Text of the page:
distributions with compact support must have finite order.

Theorem 3.14. Suppose that u ∈ D ′ (Ω) and that supp u is compact. Then u

has finite order. In fact, there is C > 0 and N ∈ Z+ such that

|u(ϕ)| ≤ C |||ϕ|||N

for all ϕ ∈ C0∞ (Ω) (i.e., C does not depend on ϕ nor on supp ϕ).

open set with supp u ⊂ W and let ψ ∈ C0∞ (Ω) be such that ψ = 1 on W .

For any ϕ ∈ C0∞ (Ω), we have

for all ϕ ∈ C0∞ (Ω). It follows by theorem 3.10 that there is some C ′ > 0

and N ∈ Z+ such that

for all ϕ ∈ C0∞ (Ω) (since supp ϕ ψ ⊆ supp ψ). Note that C ′ does not depend

on ϕ nor supp ϕ but may depend on supp ψ. An application of Leibnitz

formula implies that

≤ C ′ |||ϕ ψ|||N

≤ C |||ϕ|||N

for all ϕ ∈ C0∞ (Ω) for some C > 0 which may depend on ψ but does not

depend on ϕ nor on supp ϕ. The result follows.

Remark 3.15. The converse is false. Indeed, suppose that u(x) is a non-zero

constant, say u(x) = c 6= 0, for all x ∈ R. Then supp u = R which is not

compact. However, for any compact set K, and any ϕ ∈ C0∞ (K), we have

Z

|u(ϕ)| = c ϕ(x) dx

ifwilde Notes

The spaces D and D ′ 23

order.

only show that it has finite order. Since T ∈ S ′ (Rd ), there is C0 > 0 and

integers n, k ∈ Z+ such that

But if K ⊂ Rd is compact, there is M > 0 such that |xα | ≤ M for all α ∈ Zd+

with |α| ≤ n and all x ∈ K. Hence there is C ′ > 0 such that

It follows that

|T (ϕ)| ≤ C ′ |||ϕ|||k

for all ϕ ∈ C0∞ (K), where k does not depend on K and so we see that the

order of T on D(Rd ) is finite (no larger than k).

Remark

R 3.17. Again, the converse is false. For example, the linear map

2

ϕ 7→ ex ϕ(x) dx defines an element of D ′ (R) which does not extend to a

continuous functional on S (R). However, for any compact set K ⊂ R,

|u(ϕ)| ≤ C |||ϕ|||0

for all ϕ ∈ C0∞ (K) so that u has order 0. There is no T ∈ S ′ (R) such that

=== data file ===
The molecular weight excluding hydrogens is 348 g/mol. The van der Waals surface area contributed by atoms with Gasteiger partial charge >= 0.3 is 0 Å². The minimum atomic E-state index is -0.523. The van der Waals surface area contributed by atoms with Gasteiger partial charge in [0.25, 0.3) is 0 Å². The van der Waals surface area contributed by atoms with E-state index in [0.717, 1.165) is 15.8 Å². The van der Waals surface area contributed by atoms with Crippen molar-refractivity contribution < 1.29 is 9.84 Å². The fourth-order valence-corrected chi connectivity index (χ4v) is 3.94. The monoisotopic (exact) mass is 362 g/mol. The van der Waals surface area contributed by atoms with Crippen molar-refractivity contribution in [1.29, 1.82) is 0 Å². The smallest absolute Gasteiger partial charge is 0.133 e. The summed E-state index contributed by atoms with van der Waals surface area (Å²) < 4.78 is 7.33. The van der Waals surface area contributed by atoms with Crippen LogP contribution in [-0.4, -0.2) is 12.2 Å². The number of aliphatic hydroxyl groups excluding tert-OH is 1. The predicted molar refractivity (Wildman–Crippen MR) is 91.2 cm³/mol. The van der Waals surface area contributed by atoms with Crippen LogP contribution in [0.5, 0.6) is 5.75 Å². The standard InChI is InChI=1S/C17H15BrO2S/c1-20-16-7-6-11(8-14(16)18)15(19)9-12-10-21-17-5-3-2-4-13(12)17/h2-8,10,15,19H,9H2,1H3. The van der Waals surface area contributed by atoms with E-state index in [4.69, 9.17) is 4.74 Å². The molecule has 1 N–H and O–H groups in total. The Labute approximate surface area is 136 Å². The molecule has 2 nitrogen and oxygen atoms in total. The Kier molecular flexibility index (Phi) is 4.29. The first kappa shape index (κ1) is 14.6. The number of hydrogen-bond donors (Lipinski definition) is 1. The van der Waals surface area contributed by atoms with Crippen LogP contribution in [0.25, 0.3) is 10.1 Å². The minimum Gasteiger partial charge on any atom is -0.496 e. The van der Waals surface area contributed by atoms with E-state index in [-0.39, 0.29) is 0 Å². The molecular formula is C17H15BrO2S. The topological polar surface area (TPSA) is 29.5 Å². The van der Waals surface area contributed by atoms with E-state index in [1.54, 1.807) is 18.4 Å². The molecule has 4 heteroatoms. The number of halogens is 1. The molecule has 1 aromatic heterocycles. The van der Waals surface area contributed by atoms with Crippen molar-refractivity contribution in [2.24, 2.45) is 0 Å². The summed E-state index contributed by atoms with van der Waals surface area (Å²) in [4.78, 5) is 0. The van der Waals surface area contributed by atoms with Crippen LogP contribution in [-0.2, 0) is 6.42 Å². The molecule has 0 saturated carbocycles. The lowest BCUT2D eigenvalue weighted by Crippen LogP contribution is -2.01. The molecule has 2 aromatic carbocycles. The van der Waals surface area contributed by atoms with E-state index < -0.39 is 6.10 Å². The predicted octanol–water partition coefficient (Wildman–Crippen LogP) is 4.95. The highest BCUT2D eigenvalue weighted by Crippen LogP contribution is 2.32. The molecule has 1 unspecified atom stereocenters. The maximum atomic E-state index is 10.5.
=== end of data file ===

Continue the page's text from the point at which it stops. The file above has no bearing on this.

T ↾ D(R) = u.

Theorem 3.18. Let u ∈ D ′ (Rd ) and suppose that supp u is compact. Then

u ∈ S ′ (Rd ), that is, there is a unique T ∈ S ′ (Rd ) such that T ↾ D(Rd ) = u.

Proof. Let W be an open ball in Rd with supp u ⊂ W and let ψ ∈ C0∞ (Rd ) be

such that W ⊂ supp ψ and ψ = 1 on W . For any f ∈ S (Rd ), f ψ ∈ C0∞ (Rd )

and so we may define the linear map T on S (Rd ) by

therefore u(ϕ ψ) = u(ϕ). It follows that T (ϕ) = u(ϕ) for any ϕ ∈ C0∞ (Rd ).

Suppose that fn → 0 in S (Rd ). Then (using Leibnitz’ formula) it follows

that fn ψ → 0 in S (Rd ). But supp fn ψ ⊆ supp ψ for all n and so fn ψ → 0

in D(Rd ). This means that T (fn ) = u(fn ψ) → 0 as n → ∞ and so T is

continuous on S (Rd ), that is, T ∈ S ′ (Rd ).

To see that T is unique, suppose that S ∈ S ′ (Rd ) and S ↾ D(Rd ) = u.

Then S − T ∈ S ′ (Rd ) and vanishes on C0∞ (Rd ) which is dense in S (Rd ).

By continuity, it follows that S = T on S (Rd ).

November 9, 2005

24 Chapter 3

We know that δ and all its derivatives are distributions whose support is

the singleton set { 0 }. The next theorem gives a precise converse.

Theorem 3.19. Let u ∈ D ′ (Rd ) be such that supp u = { 0 }. Then there is

N ∈ Z+ and constants aj such that

X

u= aj Dj δ .

|j|≤N

Proof. We will only give the proof for d = 1. The general case is similar.

So suppose that u ∈ D ′ (R) with supp u = { 0 }. Since { 0 } is compact, it

follows that u has finite order, N , say. Then there is C > 0 such that

Proof of Claim. Let h ∈ C0∞ (R) be such that h(x) = 1 for |x| ≤ 1 and

such that h(x) = 0 if |x| ≥ 2. Set hn (x) = h(nx) so that hn (x) = 1 if

|x| ≤ n1 but hn (x) = 0 if |x| ≥ n2 . Let ϕn (x) = hn (x) ϕ(x). Evidently,

supp ϕn ⊆ { x : |x| ≤ 2 }.

We will show that |||ϕn |||N → 0 as n → ∞. Let k ∈ Z+ be fixed such that

0 ≤ k ≤ N and let ε > 0 be given. Since ϕ(k) (0) = 0, there is ρ > 0 such

that |ϕ(k) (x)| < ε for all |x| < ρ. But then

Z x

(k−1) (k)

|ϕ (x) | = ϕ (t) dt ≤ |x| ε

0

|x|2

|ϕ(k−2) (x)| ≤ ε

2!

..

.

|x|r

|ϕ(k−r) (x)| ≤ ε

r!

for all |x| < ρ. Using Leibnitz’ formula, we find that

X k

k

= Dr hn (x) Dk−r ϕ(x)

r

r=0

X k

k r (r) (k−r)

= n h (nx) ϕ (x)

r

r=0

X k |nx|r

k

≤ |h(r) (nx)| ε .

r r!

r=0

ifwilde Notes

The spaces D and D ′ 25

Hence

x |x|≤2/n

≤ C′ ε

for some constant C ′ > 0 (which may depend on k but not on ϕn ) provided

2/n < ρ, that is, n > 2/ρ. It follows that supx | Dk ϕn (x) | → 0 as n → ∞

for each 0 ≤ k ≤ N and so |||ϕn |||N → 0, as required.

To complete the proof of the claim, we note that the bound for u implies

that u(ϕn ) → 0. However, ϕ(x) − ϕn (x) = 0 if |x| < 1/n, and therefore

supp(ϕ − ϕn ) ⊂ { x : |x| ≥ 1/n }. Since supp u = { 0 }, it follows that

u(ϕ − ϕn ) = 0 so u(ϕ) = u(ϕn ) for all n which forces u(ϕ) = 0 and the claim

is proved.

To continue with the proof of the theorem, let ϕ ∈ C0∞ (R) be given and

define ψ by

x2 xN

ϕ(x) = ϕ(0) + x ϕ′ (0) + 2! ϕ(2) (0) + · · · + N! ϕ(N ) (0) + ψ(x) .

| {z }

=p(x)

however, that ψ ∈/ C0∞ (R) — indeed, ψ is not even bounded.

Let g ∈ C0∞ (R) be such that g(x) = 1 if |x| ≤ 1. Then u(ϕ) = u(ϕ g) and

ϕg = pg + ψg.